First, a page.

First Settlers in the Snake Valley
The first settlers in the area that would later become known as Garrison were youngsters. Daniel A. Gonder, the first permanent settler in Snake Valley, was only 19 when he arrived in 1861 and decided to settle on Snake Creek. Willard Burbank was only 17 when he settled in Burbank Meadows. They chose land near creeks that could be used for irrigation. Ike Gandy came to Snake Valley before he was 20 and George Samuel Robison arrived when he was only 13. It was only through sheer grit that these young men would carve out a living and become well-known family names in the valley.
Garrison, located eight miles east of Baker, Nevada just across the Utah border, was named for Emma D. Garrison who was the first postmaster. The first post office was established December 2, 1886.
In 1922, Otto Meek (who was owner of the Baker Ranch at that time) convinced his friend who was a Hollywood film director to use Snake Valley as the set for a movie about pioneers crossing the plains. The flat benchland just south of Garrison was selected as the site for filming. Pruess Lake was to represent the North Platte River. Nearly everyone in the Valley was hired to work on the set. This was the first full-length movie ever made and it became a classic. It was called “The Covered Wagon” and it was filmed by Paramount Pictures.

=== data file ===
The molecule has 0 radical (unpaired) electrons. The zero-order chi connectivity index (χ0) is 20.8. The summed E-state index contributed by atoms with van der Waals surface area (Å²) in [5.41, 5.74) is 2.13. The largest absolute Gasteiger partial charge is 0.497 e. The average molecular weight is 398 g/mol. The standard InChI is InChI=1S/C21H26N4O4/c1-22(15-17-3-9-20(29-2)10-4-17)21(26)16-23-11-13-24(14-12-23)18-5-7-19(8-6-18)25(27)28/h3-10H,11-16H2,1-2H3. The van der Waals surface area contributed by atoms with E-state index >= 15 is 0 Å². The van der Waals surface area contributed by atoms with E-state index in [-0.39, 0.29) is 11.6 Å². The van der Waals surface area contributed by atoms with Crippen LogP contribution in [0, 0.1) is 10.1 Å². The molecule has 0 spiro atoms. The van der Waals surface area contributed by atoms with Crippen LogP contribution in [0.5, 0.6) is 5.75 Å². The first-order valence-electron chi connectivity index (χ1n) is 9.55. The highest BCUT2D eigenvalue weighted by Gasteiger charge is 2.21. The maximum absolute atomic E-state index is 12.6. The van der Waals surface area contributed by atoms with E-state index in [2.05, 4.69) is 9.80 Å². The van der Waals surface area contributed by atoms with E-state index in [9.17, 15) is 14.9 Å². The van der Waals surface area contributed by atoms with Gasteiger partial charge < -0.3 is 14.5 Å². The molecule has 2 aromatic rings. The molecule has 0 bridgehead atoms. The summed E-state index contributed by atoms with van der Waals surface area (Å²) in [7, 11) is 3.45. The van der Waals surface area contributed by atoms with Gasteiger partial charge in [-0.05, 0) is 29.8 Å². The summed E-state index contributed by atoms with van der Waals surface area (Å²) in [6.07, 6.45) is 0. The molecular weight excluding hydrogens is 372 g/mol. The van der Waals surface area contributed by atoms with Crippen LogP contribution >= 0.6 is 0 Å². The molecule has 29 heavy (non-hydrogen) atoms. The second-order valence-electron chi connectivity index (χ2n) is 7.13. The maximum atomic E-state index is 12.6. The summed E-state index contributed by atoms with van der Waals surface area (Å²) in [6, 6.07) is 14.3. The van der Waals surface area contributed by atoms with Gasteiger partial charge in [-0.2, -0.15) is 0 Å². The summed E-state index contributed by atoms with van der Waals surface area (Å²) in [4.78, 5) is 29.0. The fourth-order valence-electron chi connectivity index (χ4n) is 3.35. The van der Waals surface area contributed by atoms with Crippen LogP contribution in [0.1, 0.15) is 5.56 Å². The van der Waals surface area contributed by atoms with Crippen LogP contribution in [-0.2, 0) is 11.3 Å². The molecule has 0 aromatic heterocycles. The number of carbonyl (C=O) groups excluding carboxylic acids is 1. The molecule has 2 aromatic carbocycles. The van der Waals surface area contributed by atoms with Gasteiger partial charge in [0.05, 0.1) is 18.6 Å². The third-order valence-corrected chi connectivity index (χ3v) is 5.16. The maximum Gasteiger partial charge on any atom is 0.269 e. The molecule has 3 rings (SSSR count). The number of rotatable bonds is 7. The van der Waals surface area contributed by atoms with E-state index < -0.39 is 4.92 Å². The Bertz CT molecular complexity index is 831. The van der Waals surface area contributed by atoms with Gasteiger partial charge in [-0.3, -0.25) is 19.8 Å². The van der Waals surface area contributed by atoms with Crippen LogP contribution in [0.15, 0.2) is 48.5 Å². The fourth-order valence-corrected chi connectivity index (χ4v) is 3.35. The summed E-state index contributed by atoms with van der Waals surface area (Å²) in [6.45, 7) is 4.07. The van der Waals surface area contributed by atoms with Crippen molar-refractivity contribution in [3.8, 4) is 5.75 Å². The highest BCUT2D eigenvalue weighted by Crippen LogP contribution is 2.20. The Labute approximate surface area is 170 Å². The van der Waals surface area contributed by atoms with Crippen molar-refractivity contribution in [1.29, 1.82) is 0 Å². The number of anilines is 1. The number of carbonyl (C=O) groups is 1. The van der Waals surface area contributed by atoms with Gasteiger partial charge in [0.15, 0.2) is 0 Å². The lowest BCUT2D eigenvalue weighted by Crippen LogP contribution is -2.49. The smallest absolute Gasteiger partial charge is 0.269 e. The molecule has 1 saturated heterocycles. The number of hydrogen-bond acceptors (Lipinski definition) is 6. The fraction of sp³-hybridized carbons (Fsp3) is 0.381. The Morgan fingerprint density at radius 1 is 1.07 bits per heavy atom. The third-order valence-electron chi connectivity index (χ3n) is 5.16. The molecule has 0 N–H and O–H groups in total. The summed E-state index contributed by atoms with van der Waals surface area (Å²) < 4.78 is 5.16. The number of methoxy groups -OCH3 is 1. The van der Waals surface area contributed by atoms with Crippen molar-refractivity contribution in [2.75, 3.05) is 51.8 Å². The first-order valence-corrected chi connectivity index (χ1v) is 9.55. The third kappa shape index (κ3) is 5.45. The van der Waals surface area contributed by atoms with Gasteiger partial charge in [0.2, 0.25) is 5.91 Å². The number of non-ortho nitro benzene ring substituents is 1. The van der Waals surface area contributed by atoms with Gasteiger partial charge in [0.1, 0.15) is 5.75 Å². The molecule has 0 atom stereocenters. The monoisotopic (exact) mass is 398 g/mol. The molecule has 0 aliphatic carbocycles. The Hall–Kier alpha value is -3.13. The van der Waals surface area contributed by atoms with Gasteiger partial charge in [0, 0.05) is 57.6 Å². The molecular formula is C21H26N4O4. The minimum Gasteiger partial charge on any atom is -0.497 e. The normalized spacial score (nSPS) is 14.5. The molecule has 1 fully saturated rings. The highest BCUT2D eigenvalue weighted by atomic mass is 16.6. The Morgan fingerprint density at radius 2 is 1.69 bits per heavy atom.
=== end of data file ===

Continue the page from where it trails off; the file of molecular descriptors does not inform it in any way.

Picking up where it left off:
Source: “Pioneers of Snake Valley” by Boyd E. Quate
Bill Dearden, who lives with his wife Edith and family in Garrison, told me some years ago that there were twelve families still living in Garrison and others in nearby Burbank. These are still farming communities. Among the residents are familiar names such as Baker, Wheeler, Gonder, Rowley, Iversen, Davies, Dearden. These are descendants of pioneers in the Snake Valley, just like Bill and Edith Dearden.
I have included these photographs to give some kind of indication of the type of landscape in the Snake Valley, the flat valley floor with the mountains in the background. This photograph was taken in 2004 and shows how dry and barren the land is. An earlier photograph however shows that there were more trees and grass in the cemetery and in the surrounding area, in particular the areas which were irrigated by the warm springs.